I had a yearling who broke his right front sesamoid clear across and seperated it. With strict stall rest, supportive leg wraps, massages to help with blood flow in his other legs and a strict diet he was sound at 3 months out. He is now 8 1/2 and hasn't taken a lame step since.
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Old 12-19-2008, 12:46 PM   #14
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What is everyone's opinion on looking at a very small mini as a stall companion?

I have toys, attention, and plenty of licking treats & mineral blocks for him... but he is starting to get bored, antsy, and lonely.

My pony mare I'm keeping in the barn asle for the most part stays right at the beginning of the barn (whereas his stall is at the back - its the most open to view everything). She does not like my colt since he is at the bottom of the herd and at the moment she only has eyes for my boss gelding - she's in heat.

I was tossing around the idea of a small young mini or older mini for temporary companion use (or permanent if I fall in love with it). Granted they would not be in the same stall until my colt can move into a bigger stall & they are good with each other.... BUT I would try to confine the mini within smell & touch of him til then.
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Old 12-19-2008, 12:58 PM   #15
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I think putting someone out in the isle or in a stall next to him is a better option. If the mini doens't know him already, you don't want them getting into it and the baby kicked in the leg. If the mare doesn't like him maybe another male horse or pony?

I think with stall rest he'll be fine. It may take him some time to get used to being confined but he should quiet down. Give pleanty of yummy hay, maybe an uncle jimmys hangin ball for him to lick and keep busy!

If you need a vet. I have a direct contact at new bolton. She is excellent! Also there's a good hospital right next to the Charlestown Race track in WV. They're good too!

Best wishes and ((Hugs))
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Old 12-19-2008, 03:00 PM   #16
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Quote:
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I think putting someone out in the isle or in a stall next to him is a better option. If the mini doens't know him already, you don't want them getting into it and the baby kicked in the leg. If the mare doesn't like him maybe another male horse or pony?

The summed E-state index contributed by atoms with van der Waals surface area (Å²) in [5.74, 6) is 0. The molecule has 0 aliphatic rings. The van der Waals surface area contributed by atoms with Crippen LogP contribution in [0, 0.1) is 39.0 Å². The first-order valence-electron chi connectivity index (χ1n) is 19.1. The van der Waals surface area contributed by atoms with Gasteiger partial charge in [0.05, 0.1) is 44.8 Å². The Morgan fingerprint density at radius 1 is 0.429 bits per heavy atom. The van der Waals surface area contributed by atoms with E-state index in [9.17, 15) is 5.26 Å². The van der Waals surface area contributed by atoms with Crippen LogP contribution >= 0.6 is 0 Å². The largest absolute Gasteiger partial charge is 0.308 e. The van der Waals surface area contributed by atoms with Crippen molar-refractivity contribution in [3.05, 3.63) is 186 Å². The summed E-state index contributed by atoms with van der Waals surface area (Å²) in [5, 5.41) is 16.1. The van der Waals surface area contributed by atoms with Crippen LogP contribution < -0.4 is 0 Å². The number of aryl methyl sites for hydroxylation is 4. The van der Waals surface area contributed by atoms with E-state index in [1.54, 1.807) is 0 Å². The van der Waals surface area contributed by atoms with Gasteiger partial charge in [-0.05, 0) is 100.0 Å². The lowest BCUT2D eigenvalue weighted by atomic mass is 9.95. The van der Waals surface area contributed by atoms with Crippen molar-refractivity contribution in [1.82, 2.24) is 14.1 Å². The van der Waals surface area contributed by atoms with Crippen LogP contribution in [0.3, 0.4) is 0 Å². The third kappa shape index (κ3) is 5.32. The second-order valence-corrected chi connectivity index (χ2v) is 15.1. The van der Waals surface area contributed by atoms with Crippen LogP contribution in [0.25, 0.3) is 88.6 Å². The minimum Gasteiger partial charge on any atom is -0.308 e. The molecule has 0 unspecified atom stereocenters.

I think with stall rest he'll be fine. It may take him some time to get used to being confined but he should quiet down. Give pleanty of yummy hay, maybe an uncle jimmys hangin ball for him to lick and keep busy!

If you need a vet. I have a direct contact at new bolton. She is excellent! Also there's a good hospital right next to the Charlestown Race track in WV. They're good too!

Best wishes and ((Hugs))

The sad thing is... the other 3 horses (includes the pony mare) worry more about each other then my colt, since he is so submissive, both mares "love" the top boss gelding & the boss could care less about my boy since the boss prefers the girls (but luckily isn't stallion-like).

I was thinking about confining a mini closer to his stall (rather then free range inside the barn isle like the pony mare has now which doesn't seem to be giving my boy the company he is needing from another equine since she prefers to stay at the opposite side) that way they could touch noses and such... and if they seem to get along then once vet approves my colt to move into a bigger stall then try them together (which obviously won't happen for a while).
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Old 12-19-2008, 03:09 PM   #17
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Perhaps making the space outside his stall smaller could help, but I agree it is to risky to have another horse small or not in the same space. The chances of something happening and him injuring that leg further are not worth it. IMO
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Old 12-19-2008, 03:37 PM   #18
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I'm sorry to hear about your boy. We will be praying for a safe recovery.

A thing I noticed that works well on bumbs "aka calcium deposits" and swellings:

A dmso/papya mixture, bute for 3 days then start on glucosimine/condridon if its still bugging them. And cold hosing and stall rest.
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Old 12-19-2008, 03:40 PM   #19
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Just lock him up and that is it, you fretting over him and making a big deal of it makes it harder for him.........Thin of it this way, the confinement is a very short period of his life overall!......I do not understand why people have such a hard time with this concept......A companion is a bad idea, because then he bedomes dependent on the companion.......Get him some sedatives if he needs to be calmer or send him out to someone that can do it........